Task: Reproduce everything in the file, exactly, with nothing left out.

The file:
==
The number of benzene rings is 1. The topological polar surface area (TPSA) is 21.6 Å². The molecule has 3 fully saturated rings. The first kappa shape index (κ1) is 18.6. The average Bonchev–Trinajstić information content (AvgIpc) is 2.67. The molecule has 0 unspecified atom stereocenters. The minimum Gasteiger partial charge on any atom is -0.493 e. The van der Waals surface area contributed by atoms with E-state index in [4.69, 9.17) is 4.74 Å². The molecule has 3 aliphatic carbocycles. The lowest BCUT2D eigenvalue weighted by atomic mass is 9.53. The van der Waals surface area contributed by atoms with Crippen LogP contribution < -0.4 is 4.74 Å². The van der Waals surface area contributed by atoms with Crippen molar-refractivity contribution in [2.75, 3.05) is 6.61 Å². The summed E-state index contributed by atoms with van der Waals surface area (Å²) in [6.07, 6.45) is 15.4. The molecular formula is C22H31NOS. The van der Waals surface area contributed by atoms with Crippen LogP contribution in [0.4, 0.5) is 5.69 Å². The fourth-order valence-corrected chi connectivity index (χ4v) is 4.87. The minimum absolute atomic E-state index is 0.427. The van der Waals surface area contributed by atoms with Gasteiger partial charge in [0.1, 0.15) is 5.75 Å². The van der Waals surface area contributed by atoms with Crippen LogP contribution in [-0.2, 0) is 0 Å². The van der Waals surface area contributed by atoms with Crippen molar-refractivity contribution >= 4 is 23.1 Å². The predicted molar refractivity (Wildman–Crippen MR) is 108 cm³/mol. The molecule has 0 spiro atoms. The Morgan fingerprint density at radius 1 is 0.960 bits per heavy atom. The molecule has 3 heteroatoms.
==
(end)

The number of benzene rings is 1. The topological polar surface area (TPSA) is 21.6 Å². The molecule has 3 fully saturated rings. The first kappa shape index (κ1) is 18.6. The average Bonchev–Trinajstić information content (AvgIpc) is 2.67. The molecule has 0 unspecified atom stereocenters. The minimum Gasteiger partial charge on any atom is -0.493 e. The van der Waals surface area contributed by atoms with E-state index in [4.69, 9.17) is 4.74 Å². The molecule has 3 aliphatic carbocycles. The lowest BCUT2D eigenvalue weighted by atomic mass is 9.53. The van der Waals surface area contributed by atoms with Crippen LogP contribution < -0.4 is 4.74 Å². The van der Waals surface area contributed by atoms with Crippen molar-refractivity contribution in [2.75, 3.05) is 6.61 Å². The summed E-state index contributed by atoms with van der Waals surface area (Å²) in [6.07, 6.45) is 15.4. The molecular formula is C22H31NOS. The van der Waals surface area contributed by atoms with Crippen LogP contribution in [0.4, 0.5) is 5.69 Å². The fourth-order valence-corrected chi connectivity index (χ4v) is 4.87. The minimum absolute atomic E-state index is 0.427. The van der Waals surface area contributed by atoms with Gasteiger partial charge in [0.1, 0.15) is 5.75 Å². The van der Waals surface area contributed by atoms with Crippen LogP contribution in [-0.2, 0) is 0 Å². The van der Waals surface area contributed by atoms with Crippen molar-refractivity contribution >= 4 is 23.1 Å². The predicted molar refractivity (Wildman–Crippen MR) is 108 cm³/mol. The molecule has 0 spiro atoms. The Morgan fingerprint density at radius 1 is 0.960 bits per heavy atom. The molecule has 3 heteroatoms.